Alcohol Hangover Slightly Impairs Response Selection but not Response Inhibition

J Clin Med. 2019 Aug 27;8(9):1317. doi: 10.3390/jcm8091317.


Alcohol hangover commonly occurs after an episode of heavy drinking. It has previously been demonstrated that acute high-dose alcohol intoxication reduces cognitive control, while automatic processes remain comparatively unaffected. However, it has remained unclear whether alcohol hangover, as a consequence of binge drinking, modulates the interplay between cognitive control and automaticity in a comparable way. Therefore, the purpose of this study was to investigate the effects of alcohol hangover on controlled versus automatic response selection and inhibition. N = 34 healthy young men completed a Simon Nogo task, once sober and once hungover. Hangover symptoms were experimentally induced by a standardized administration of alcoholic drinks (with high congener content) on the night before the hangover appointment. We found no significant hangover effects, which suggests that alcohol hangover did not produce the same functional deficits as an acute high-dose intoxication. Yet still, add-on Bayesian analyses revealed that hangover slightly impaired response selection, but not response inhibition. This pattern of effects cannot be explained with the current knowledge on how ethanol and its metabolite acetaldehyde may modulate response selection and inhibition via the dopaminergic or GABAergic system.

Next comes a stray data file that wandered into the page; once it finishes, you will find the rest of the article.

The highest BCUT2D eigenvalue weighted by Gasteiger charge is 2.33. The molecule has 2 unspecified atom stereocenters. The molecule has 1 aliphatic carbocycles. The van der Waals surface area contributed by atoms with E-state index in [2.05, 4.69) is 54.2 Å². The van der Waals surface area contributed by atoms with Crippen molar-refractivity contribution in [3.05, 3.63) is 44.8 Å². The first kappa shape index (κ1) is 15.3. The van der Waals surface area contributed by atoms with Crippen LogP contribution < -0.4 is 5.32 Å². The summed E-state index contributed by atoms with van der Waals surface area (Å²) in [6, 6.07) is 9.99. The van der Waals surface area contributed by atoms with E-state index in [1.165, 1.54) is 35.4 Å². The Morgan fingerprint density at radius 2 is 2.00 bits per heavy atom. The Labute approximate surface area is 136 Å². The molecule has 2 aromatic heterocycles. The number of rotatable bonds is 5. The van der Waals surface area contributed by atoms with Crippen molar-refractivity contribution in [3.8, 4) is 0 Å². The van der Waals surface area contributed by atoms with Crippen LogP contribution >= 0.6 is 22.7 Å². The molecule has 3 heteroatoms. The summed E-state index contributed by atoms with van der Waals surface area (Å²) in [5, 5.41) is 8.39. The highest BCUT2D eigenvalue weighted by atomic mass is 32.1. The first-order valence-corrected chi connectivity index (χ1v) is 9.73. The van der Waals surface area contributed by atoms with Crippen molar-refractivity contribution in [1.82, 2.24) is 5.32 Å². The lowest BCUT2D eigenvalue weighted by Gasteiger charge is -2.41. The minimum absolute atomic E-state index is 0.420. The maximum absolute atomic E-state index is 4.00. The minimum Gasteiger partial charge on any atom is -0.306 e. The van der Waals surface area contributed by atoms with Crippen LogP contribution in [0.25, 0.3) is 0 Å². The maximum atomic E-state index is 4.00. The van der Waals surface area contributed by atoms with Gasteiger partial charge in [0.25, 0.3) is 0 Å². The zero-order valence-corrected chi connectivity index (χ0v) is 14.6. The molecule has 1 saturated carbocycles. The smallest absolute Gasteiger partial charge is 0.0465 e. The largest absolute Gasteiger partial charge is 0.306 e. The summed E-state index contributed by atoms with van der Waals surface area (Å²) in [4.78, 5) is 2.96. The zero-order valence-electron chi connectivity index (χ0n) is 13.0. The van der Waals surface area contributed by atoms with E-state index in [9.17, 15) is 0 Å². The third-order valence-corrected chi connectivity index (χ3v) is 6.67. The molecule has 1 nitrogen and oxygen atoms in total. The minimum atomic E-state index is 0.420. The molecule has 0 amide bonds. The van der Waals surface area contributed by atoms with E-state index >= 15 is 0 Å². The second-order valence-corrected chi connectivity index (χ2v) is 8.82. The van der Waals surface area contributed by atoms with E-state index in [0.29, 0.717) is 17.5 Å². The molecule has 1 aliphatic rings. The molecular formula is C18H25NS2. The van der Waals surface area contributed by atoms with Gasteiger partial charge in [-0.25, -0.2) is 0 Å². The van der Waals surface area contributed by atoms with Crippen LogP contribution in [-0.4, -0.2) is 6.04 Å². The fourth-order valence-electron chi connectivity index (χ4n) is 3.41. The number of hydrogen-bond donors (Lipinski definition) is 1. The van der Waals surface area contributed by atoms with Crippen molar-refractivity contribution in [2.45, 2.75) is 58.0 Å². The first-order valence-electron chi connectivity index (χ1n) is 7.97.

Keywords: Simon Nogo task; alcohol; automatism; cognitive control; hangover; response inhibition; response selection.